Valerian root is an effective anti-anxiety herb.
Starting 3 days before the holiday, give 5 drops of valerian root tincture, 3-4 times a day (for any size dog).
Caution: Valerian is generally safe, but large doses may cause digestive upset. Don’t use it in pregnant dogs. If your dog is a “hot” dog who’s always panting or looking for a cool place to sleep, avoid valerian as it’s a warming herb.
#3 Flower Remedies
Flower remedies are gentle extracts that can be very effective in calming your dog.
They’re easy to give because you can just put them in your dog’s water bowl.
It doesn’t matter if other dogs drink from the same bowl. The beauty of flower essences is that they don’t affect an animal who doesn’t need them.
You can also use a dropper to put them right in your dog’s mouth.
And they’re completely safe so you can’t overdose them. You can keep giving them as needed … even every 15 minutes or so while fireworks are going on.
This famous blend is available in any health store. It’s proven to ease fear and anxiety. It’s a combination of Rock Rose, Impatiens, Clematis, Cherry Plum, and Star of Bethlehem.
You can also consider some individual remedies … or combine a few that you think suit your dog. Here are some that are good for fear.
This is one of the ingredients in Rescue Remedy. It’s good for panic and fear. Try it if your dog trembles or hides under the furniture during fireworks.
This remedy is for fear of known origin, so it can work well for specific fears. Try it if your dog’s afraid of fireworks … or storms. Or even the vacuum cleaner or going to the groomer.
If your dog is very clingy, try this remedy.
This is a good one for loss of self control. Try it if your dog seems panicked, is barking uncontrollably or can’t stop scratching or licking.
Those are a few that can help. To read about other remedies, download this guide to all 38 Bach flower remedies. You can find remedies at health stores or online vendors, including Amazon.
There are also companies that specialize in selling blends for specific issues. Aldaron Essences and Green Hope Farm are two good ones you can find online.
Dosing Flower Remedies
You can put 2 drops from the remedy stock bottles into your dog’s water bowl or straight into his mouth.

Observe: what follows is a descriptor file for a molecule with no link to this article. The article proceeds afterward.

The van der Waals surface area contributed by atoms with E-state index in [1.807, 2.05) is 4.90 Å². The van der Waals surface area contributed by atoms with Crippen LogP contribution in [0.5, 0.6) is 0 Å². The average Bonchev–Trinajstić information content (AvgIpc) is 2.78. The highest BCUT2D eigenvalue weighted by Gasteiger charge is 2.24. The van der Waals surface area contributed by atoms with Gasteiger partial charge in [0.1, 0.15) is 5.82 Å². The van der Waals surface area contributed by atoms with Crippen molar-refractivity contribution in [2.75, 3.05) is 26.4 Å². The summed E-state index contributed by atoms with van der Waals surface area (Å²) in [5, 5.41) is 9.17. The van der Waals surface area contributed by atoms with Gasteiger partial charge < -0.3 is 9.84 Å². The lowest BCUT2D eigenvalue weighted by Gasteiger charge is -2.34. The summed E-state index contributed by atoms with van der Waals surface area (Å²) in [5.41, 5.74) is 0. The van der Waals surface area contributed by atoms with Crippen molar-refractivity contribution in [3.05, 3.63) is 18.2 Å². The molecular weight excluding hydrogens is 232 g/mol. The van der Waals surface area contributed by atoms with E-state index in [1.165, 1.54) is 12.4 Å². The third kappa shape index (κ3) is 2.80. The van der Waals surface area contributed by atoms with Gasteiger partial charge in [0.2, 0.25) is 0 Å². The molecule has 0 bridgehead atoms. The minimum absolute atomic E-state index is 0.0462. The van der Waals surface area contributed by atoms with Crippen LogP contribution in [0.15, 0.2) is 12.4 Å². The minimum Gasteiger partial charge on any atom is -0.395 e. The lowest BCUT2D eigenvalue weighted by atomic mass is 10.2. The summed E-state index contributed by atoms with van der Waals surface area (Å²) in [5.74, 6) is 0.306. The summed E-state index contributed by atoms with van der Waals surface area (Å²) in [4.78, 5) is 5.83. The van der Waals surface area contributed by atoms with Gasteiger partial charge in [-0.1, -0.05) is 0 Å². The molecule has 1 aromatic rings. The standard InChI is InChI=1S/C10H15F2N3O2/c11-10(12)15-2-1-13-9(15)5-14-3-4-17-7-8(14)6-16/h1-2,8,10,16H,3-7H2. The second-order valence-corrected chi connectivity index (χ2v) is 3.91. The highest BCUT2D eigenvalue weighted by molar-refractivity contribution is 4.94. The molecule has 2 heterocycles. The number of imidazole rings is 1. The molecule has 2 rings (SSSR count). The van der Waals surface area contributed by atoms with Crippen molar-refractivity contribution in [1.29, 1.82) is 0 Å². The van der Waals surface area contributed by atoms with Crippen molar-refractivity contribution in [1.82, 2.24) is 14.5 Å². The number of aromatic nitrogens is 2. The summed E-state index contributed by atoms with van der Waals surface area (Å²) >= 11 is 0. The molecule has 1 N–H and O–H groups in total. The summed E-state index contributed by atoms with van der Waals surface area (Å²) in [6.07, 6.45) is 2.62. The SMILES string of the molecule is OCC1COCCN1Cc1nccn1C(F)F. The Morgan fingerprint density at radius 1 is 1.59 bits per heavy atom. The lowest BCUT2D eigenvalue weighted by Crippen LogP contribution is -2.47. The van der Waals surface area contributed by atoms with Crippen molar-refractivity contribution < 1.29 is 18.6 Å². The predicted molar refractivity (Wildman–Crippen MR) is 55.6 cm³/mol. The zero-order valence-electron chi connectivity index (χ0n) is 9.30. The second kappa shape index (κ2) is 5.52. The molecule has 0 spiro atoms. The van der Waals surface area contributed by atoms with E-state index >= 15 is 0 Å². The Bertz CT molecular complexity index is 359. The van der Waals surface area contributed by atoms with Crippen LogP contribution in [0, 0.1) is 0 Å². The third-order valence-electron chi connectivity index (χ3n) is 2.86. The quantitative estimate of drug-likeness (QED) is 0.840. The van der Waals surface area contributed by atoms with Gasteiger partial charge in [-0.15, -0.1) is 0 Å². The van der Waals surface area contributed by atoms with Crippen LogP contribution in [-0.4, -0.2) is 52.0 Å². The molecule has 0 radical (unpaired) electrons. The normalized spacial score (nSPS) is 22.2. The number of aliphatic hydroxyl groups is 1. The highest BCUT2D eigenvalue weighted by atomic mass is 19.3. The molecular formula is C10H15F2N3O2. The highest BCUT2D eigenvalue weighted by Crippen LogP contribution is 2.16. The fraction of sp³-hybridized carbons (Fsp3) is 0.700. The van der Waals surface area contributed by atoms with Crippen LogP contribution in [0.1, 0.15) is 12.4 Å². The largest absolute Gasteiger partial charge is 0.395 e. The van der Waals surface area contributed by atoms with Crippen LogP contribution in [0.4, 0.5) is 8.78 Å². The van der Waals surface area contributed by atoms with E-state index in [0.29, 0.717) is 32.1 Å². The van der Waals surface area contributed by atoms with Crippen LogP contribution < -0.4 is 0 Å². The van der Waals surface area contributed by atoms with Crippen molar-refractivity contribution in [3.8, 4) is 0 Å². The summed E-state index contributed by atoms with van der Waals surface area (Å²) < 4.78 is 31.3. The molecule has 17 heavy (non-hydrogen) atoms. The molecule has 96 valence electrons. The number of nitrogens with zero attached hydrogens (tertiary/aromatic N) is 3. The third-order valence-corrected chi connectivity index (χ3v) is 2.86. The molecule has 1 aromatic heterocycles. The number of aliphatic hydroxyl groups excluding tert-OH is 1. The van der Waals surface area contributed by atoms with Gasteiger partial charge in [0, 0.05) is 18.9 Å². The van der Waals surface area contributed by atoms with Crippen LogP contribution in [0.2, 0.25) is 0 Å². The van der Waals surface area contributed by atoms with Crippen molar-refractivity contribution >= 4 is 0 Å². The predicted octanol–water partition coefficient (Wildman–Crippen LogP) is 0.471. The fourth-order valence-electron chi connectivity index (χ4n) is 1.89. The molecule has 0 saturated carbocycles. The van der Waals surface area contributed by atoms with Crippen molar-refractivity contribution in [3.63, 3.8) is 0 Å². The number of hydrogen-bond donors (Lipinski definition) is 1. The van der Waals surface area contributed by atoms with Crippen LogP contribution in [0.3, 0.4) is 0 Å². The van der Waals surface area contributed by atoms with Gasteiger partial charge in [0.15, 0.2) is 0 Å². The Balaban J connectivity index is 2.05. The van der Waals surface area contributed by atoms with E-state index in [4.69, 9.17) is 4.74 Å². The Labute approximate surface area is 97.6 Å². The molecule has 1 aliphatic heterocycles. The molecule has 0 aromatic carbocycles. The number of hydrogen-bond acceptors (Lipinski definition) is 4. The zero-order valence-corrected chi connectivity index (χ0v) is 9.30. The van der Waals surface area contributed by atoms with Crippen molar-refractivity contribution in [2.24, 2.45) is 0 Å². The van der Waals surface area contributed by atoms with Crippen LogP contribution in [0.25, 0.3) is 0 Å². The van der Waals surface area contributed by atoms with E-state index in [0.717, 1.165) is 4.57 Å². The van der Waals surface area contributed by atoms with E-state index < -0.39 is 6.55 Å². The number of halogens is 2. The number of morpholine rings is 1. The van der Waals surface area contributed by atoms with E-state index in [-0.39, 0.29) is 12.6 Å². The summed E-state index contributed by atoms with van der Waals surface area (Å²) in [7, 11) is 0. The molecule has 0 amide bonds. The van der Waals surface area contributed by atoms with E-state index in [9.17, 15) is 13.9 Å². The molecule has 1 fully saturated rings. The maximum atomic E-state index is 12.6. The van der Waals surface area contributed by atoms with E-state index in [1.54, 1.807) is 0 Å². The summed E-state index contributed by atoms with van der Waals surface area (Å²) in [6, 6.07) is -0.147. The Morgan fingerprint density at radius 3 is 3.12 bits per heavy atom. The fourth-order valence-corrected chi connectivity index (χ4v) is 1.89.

But it’s best to make up a separate treatment bottle. That way you don’t risk contaminating the bottle if you touch your dog’s mouth with the glass dropper.
- Get a clean 30 ml amber glass dropper bottle
- Put 2 drops of each selected remedy into it
- Top up with spring water (don’t use distilled water)
- To preserve it, add ½ tsp of brandy
#4 Essential Oils
If you love essential oils, there are lots of possibilities. First … a word about safety.
Safe Use Of Essential Oils
Herbalist Rita Hogan advises never using undiluted essential oils on a dog. So always dilute them in a carrier oil before using them.
Use a 0.5 percent to 1 percent dilution. This means 3 to 6 drops of essential oil per ounce of a carrier oil. She recommends using almond or apricot kernel oil.
Let Your Dog Choose
Always let your dog sniff the unopened bottle first. If he turns away or shows he doesn’t like it, don’t use that oil.
And if you choose to diffuse the oils, make sure all your pets have a way to leave the room if they’re uncomfortable.
Some calming essential oils you can use are …
- Roman Chamomile
Calming Essential Oil Recipes
For fireworks fear, aromatherapist Kelly Holland Azzaro recommends this blend for topical use.
Add these oils to 2 oz of your choice of carrier oil:
- 8 to 10 drops of neroli
- 6-8 drops of petitgrain
- 4-6 drops of lavender
Mix thoroughly. Spray lightly onto the back of your dog’s neck or rub on his collar.
Essential oils are very powerful, so hydrosols can be a much gentler option. Hydrosols are left over from the essential oil making process. They’re much less concentrated than the essential oils, so they’re safer for dogs.
Hydrosol Calming Spray
This calming spray from canine herbalist Rita Hogan is great for general anxiety. The chamomile and lavender hydrosols in it will soothe and calm your dog.
- ½ oz neroli hydrosol
- ½ oz blue chamomile hydrosol
- 5 drops lavender essential oil